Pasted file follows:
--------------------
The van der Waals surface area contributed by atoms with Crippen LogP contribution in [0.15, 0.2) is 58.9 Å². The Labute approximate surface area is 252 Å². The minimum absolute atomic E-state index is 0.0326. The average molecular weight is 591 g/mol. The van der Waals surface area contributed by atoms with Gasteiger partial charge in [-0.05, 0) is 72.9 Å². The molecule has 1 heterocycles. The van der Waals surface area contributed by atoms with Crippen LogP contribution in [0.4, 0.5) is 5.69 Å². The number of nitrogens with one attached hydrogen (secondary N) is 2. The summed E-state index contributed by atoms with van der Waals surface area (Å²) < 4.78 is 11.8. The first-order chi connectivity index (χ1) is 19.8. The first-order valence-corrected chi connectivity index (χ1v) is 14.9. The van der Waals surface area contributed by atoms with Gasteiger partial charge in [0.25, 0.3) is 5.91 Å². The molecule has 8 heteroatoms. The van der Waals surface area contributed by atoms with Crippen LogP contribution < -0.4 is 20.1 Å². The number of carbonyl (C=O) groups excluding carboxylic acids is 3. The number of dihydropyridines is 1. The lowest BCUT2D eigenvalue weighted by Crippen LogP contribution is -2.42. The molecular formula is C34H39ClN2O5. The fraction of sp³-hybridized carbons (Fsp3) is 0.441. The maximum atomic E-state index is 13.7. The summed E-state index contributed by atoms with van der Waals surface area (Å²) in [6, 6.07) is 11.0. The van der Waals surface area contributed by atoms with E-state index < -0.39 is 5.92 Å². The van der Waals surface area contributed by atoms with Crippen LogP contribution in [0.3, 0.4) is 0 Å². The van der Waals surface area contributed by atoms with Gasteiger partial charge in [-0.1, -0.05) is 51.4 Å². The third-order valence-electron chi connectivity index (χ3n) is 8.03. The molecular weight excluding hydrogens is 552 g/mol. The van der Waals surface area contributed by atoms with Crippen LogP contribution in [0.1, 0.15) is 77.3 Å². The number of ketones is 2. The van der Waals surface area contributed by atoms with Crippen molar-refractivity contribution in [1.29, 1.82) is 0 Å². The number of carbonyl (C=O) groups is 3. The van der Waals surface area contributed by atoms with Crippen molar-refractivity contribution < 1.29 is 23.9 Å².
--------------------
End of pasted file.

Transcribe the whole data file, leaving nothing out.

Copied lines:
The van der Waals surface area contributed by atoms with Crippen LogP contribution in [0.15, 0.2) is 58.9 Å². The Labute approximate surface area is 252 Å². The minimum absolute atomic E-state index is 0.0326. The average molecular weight is 591 g/mol. The van der Waals surface area contributed by atoms with Gasteiger partial charge in [-0.05, 0) is 72.9 Å². The molecule has 1 heterocycles. The van der Waals surface area contributed by atoms with Crippen LogP contribution in [0.4, 0.5) is 5.69 Å². The number of nitrogens with one attached hydrogen (secondary N) is 2. The summed E-state index contributed by atoms with van der Waals surface area (Å²) < 4.78 is 11.8. The first-order chi connectivity index (χ1) is 19.8. The first-order valence-corrected chi connectivity index (χ1v) is 14.9. The van der Waals surface area contributed by atoms with Gasteiger partial charge in [0.25, 0.3) is 5.91 Å². The molecule has 8 heteroatoms. The van der Waals surface area contributed by atoms with Crippen LogP contribution < -0.4 is 20.1 Å². The number of carbonyl (C=O) groups excluding carboxylic acids is 3. The number of dihydropyridines is 1. The lowest BCUT2D eigenvalue weighted by Crippen LogP contribution is -2.42. The molecular formula is C34H39ClN2O5. The fraction of sp³-hybridized carbons (Fsp3) is 0.441. The maximum atomic E-state index is 13.7. The summed E-state index contributed by atoms with van der Waals surface area (Å²) in [6, 6.07) is 11.0. The van der Waals surface area contributed by atoms with E-state index < -0.39 is 5.92 Å². The van der Waals surface area contributed by atoms with Crippen LogP contribution in [0.3, 0.4) is 0 Å². The van der Waals surface area contributed by atoms with Gasteiger partial charge in [-0.1, -0.05) is 51.4 Å². The third-order valence-electron chi connectivity index (χ3n) is 8.03. The molecular weight excluding hydrogens is 552 g/mol. The van der Waals surface area contributed by atoms with Crippen LogP contribution in [0.1, 0.15) is 77.3 Å². The number of ketones is 2. The van der Waals surface area contributed by atoms with Crippen molar-refractivity contribution in [1.29, 1.82) is 0 Å². The number of carbonyl (C=O) groups is 3. The van der Waals surface area contributed by atoms with Crippen molar-refractivity contribution < 1.29 is 23.9 Å².